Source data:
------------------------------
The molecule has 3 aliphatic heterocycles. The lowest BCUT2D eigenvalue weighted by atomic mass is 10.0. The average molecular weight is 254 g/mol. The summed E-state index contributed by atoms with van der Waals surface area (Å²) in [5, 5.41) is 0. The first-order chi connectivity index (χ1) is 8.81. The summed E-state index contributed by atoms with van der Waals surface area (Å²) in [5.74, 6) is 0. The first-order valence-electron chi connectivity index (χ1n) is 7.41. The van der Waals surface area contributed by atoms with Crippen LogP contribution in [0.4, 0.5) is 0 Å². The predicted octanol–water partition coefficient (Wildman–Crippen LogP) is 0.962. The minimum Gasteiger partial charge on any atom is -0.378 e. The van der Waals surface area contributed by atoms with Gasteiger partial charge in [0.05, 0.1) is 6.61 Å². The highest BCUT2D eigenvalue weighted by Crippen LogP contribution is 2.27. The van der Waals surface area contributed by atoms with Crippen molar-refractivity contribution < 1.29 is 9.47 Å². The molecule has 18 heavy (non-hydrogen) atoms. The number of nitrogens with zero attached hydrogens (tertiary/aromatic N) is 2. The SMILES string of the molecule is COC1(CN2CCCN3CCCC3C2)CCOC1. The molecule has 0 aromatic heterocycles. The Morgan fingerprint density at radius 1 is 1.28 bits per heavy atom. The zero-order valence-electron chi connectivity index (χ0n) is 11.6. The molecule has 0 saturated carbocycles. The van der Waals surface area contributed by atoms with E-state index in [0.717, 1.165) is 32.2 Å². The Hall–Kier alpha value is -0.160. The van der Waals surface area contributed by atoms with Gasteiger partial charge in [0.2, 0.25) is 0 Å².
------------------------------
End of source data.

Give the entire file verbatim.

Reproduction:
The molecule has 3 aliphatic heterocycles. The lowest BCUT2D eigenvalue weighted by atomic mass is 10.0. The average molecular weight is 254 g/mol. The summed E-state index contributed by atoms with van der Waals surface area (Å²) in [5, 5.41) is 0. The first-order chi connectivity index (χ1) is 8.81. The summed E-state index contributed by atoms with van der Waals surface area (Å²) in [5.74, 6) is 0. The first-order valence-electron chi connectivity index (χ1n) is 7.41. The van der Waals surface area contributed by atoms with Crippen LogP contribution in [0.4, 0.5) is 0 Å². The predicted octanol–water partition coefficient (Wildman–Crippen LogP) is 0.962. The minimum Gasteiger partial charge on any atom is -0.378 e. The van der Waals surface area contributed by atoms with Gasteiger partial charge in [0.05, 0.1) is 6.61 Å². The highest BCUT2D eigenvalue weighted by Crippen LogP contribution is 2.27. The van der Waals surface area contributed by atoms with Crippen molar-refractivity contribution < 1.29 is 9.47 Å². The molecule has 18 heavy (non-hydrogen) atoms. The number of nitrogens with zero attached hydrogens (tertiary/aromatic N) is 2. The SMILES string of the molecule is COC1(CN2CCCN3CCCC3C2)CCOC1. The molecule has 0 aromatic heterocycles. The Morgan fingerprint density at radius 1 is 1.28 bits per heavy atom. The zero-order valence-electron chi connectivity index (χ0n) is 11.6. The molecule has 0 saturated carbocycles. The van der Waals surface area contributed by atoms with E-state index in [0.717, 1.165) is 32.2 Å². The Hall–Kier alpha value is -0.160. The van der Waals surface area contributed by atoms with Gasteiger partial charge in [0.2, 0.25) is 0 Å².